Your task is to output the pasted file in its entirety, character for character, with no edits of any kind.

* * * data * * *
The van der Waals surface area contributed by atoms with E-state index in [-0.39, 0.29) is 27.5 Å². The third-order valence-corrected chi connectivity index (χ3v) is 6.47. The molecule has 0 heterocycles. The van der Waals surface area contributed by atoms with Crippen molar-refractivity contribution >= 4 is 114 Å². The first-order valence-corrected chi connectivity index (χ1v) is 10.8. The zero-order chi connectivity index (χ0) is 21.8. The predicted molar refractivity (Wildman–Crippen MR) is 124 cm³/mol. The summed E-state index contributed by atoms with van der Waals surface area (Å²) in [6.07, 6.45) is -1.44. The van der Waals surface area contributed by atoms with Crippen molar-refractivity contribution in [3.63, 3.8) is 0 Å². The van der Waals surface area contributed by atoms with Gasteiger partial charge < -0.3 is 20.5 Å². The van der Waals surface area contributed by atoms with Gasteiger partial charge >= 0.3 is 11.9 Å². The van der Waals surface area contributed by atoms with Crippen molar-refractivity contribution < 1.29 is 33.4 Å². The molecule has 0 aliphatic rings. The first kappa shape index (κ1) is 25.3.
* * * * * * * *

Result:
The van der Waals surface area contributed by atoms with E-state index in [-0.39, 0.29) is 27.5 Å². The third-order valence-corrected chi connectivity index (χ3v) is 6.47. The molecule has 0 heterocycles. The van der Waals surface area contributed by atoms with Crippen molar-refractivity contribution >= 4 is 114 Å². The first-order valence-corrected chi connectivity index (χ1v) is 10.8. The zero-order chi connectivity index (χ0) is 21.8. The predicted molar refractivity (Wildman–Crippen MR) is 124 cm³/mol. The summed E-state index contributed by atoms with van der Waals surface area (Å²) in [6.07, 6.45) is -1.44. The van der Waals surface area contributed by atoms with Crippen molar-refractivity contribution in [3.63, 3.8) is 0 Å². The van der Waals surface area contributed by atoms with Gasteiger partial charge < -0.3 is 20.5 Å². The van der Waals surface area contributed by atoms with Gasteiger partial charge >= 0.3 is 11.9 Å². The van der Waals surface area contributed by atoms with Crippen molar-refractivity contribution < 1.29 is 33.4 Å². The molecule has 0 aliphatic rings. The first kappa shape index (κ1) is 25.3.